I could heartily wish that more of our Country Clergy would follow this Example; and instead of wasting their Spirits in laborious Compositions of their own, would endeavour after a handsome Elocution, and all those other Talents that are proper to enforce what has been penned by greater Masters. This would not only be more easy to themselves, but more edifying to the People.
[Footnote 1: Thomas Tyers in his ‘Historical Essay on Mr. Addison’ (1783) first named Sir John Pakington, of Westwood, Worcestershire, as the original of Sir Roger de Coverley. But there is no real parallel. Sir John, as Mr. W. H. Wills has pointed out in his delightful annotated collection of the Sir Roger de Coverley papers, was twice married, a barrister, Recorder of the City of Worcester, and M. P. for his native county, in every Parliament but one, from his majority till his death.
The name of Roger of Coverley applied to a ‘contre-danse’ (i.e. a dance in which partners stand in opposite rows) Anglicised Country-Dance, was ascribed to the house of Calverley in Yorkshire, by an ingenious member thereof, Ralph Thoresby, who has left a MS. account of the family written in 1717. Mr. Thoresby has it that Sir Roger of Calverley in the time of Richard I had a harper who was the composer of this tune; his evidence being, apparently, that persons of the name of Harper had lands in the neighbourhood of Calverley. Mr. W. Chappell, who repeats this statement in his ‘Popular Music of the Olden Time,’ says that in a MS. of the beginning of the last century, this tune is called ’Old Roger of Coverlay for evermore. A Lancashire Hornpipe.’ In the ‘Dancing Master’ of 1696. it is called ‘Roger of Coverly.’ Mr. Chappell quotes also, in illustration of the familiar knowledge of this tune and its name in Addison’s time, from ’the History of Robert Powell, the Puppet Showman (1715),’ that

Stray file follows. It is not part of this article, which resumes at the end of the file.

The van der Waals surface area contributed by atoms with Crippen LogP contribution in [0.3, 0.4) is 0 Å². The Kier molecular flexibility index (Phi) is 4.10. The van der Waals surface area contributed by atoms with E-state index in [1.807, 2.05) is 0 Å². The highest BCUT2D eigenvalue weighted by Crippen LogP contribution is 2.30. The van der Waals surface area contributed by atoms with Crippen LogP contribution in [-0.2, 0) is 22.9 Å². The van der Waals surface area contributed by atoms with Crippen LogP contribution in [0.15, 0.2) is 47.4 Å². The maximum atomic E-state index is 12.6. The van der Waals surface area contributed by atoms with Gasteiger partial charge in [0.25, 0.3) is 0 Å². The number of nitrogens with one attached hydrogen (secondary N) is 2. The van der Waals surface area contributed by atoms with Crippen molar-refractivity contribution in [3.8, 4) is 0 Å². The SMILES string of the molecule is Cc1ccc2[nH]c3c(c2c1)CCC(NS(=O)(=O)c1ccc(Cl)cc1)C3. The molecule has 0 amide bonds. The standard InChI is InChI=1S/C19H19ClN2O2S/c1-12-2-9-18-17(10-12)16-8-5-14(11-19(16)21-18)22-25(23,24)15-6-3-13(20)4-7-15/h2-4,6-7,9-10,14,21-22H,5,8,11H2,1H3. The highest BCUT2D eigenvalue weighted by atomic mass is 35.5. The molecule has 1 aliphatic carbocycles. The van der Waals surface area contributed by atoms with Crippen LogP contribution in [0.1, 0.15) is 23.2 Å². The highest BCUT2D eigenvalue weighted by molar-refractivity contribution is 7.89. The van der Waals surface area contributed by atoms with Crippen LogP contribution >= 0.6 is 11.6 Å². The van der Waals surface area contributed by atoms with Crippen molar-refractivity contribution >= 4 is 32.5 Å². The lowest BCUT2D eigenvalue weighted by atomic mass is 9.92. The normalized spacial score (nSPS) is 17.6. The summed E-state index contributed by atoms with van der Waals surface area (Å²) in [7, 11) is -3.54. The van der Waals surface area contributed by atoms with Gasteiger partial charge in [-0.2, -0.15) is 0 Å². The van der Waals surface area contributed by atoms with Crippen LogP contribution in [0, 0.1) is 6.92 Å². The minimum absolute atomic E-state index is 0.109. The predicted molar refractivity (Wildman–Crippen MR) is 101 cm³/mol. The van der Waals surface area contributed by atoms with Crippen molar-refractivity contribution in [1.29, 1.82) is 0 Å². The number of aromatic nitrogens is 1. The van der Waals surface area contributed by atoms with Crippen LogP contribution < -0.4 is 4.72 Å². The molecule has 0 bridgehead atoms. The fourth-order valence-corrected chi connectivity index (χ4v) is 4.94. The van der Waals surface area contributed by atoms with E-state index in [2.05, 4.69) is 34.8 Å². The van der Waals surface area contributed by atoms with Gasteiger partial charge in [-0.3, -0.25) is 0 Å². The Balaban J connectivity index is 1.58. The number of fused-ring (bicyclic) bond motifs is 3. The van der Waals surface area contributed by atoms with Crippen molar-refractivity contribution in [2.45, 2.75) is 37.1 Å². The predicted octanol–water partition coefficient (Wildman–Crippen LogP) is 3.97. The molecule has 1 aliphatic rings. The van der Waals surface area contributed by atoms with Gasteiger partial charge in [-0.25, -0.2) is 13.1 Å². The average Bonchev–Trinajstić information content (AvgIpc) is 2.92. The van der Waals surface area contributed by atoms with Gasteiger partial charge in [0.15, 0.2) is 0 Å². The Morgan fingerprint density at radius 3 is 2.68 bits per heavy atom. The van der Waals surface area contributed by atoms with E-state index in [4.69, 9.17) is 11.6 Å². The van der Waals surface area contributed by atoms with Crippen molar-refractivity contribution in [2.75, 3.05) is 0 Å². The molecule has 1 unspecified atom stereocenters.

“upon the Preludis being ended, each party fell to bawling and calling for particular tunes. The hobnail’d fellows, whose breeches and lungs seem’d to be of the same leather, cried out for ’Cheshire Rounds, Roger of Coverly’,” &c.]
[Footnote 2: I required]
[Footnote 3: that]
[Footnote 4: Archbishop Tillotson’s Sermons appeared in 14 volumes, small 8vo, published at intervals; the first in 1671; the second in 1678; the third in 1682; the fourth in 1694; and the others after his death in that year. Robert Sanderson, who died in 1663, was a friend of Laud and chaplain to Charles I., who made him Regius Professor of Divinity at Oxford. At the Restoration he was made Bishop of Lincoln. His fame was high for piety and learning. The best edition of his Sermons was the eighth, published in 1687: Thirty-six Sermons, with Life by Izaak Walton. Isaac Barrow, Theologian and Mathematician, Cambridge Professor and Master of Trinity, died in 1677. His Works were edited by Archbishop Tillotson,